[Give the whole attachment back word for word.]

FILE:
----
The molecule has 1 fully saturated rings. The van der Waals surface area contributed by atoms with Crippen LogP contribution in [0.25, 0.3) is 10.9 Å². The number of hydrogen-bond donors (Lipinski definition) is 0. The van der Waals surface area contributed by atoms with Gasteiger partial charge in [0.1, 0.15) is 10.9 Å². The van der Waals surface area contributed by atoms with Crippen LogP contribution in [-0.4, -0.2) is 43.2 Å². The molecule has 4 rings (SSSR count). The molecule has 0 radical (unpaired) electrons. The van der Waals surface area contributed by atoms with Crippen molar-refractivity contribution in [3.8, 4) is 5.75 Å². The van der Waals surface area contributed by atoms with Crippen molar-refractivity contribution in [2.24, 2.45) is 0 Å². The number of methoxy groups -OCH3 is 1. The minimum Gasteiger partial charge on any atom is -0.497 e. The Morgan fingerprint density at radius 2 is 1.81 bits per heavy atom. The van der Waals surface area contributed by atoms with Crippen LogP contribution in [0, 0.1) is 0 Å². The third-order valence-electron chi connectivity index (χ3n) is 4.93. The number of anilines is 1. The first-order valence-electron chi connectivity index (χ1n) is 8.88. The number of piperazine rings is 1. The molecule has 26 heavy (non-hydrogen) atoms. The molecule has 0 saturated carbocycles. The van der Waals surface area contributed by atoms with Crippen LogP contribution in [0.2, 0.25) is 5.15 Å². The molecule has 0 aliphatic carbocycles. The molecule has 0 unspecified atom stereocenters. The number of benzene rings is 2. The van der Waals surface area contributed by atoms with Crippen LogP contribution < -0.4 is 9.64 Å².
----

The molecule has 1 fully saturated rings. The van der Waals surface area contributed by atoms with Crippen LogP contribution in [0.25, 0.3) is 10.9 Å². The number of hydrogen-bond donors (Lipinski definition) is 0. The van der Waals surface area contributed by atoms with Gasteiger partial charge in [0.1, 0.15) is 10.9 Å². The van der Waals surface area contributed by atoms with Crippen LogP contribution in [-0.4, -0.2) is 43.2 Å². The molecule has 4 rings (SSSR count). The molecule has 0 radical (unpaired) electrons. The van der Waals surface area contributed by atoms with Crippen molar-refractivity contribution in [3.8, 4) is 5.75 Å². The van der Waals surface area contributed by atoms with Crippen molar-refractivity contribution in [2.24, 2.45) is 0 Å². The number of methoxy groups -OCH3 is 1. The minimum Gasteiger partial charge on any atom is -0.497 e. The Morgan fingerprint density at radius 2 is 1.81 bits per heavy atom. The van der Waals surface area contributed by atoms with Crippen LogP contribution in [0, 0.1) is 0 Å². The third-order valence-electron chi connectivity index (χ3n) is 4.93. The number of anilines is 1. The first-order valence-electron chi connectivity index (χ1n) is 8.88. The number of piperazine rings is 1. The molecule has 26 heavy (non-hydrogen) atoms. The molecule has 0 saturated carbocycles. The van der Waals surface area contributed by atoms with Crippen LogP contribution in [0.2, 0.25) is 5.15 Å². The molecule has 0 aliphatic carbocycles. The molecule has 0 unspecified atom stereocenters. The number of benzene rings is 2. The van der Waals surface area contributed by atoms with Crippen LogP contribution < -0.4 is 9.64 Å².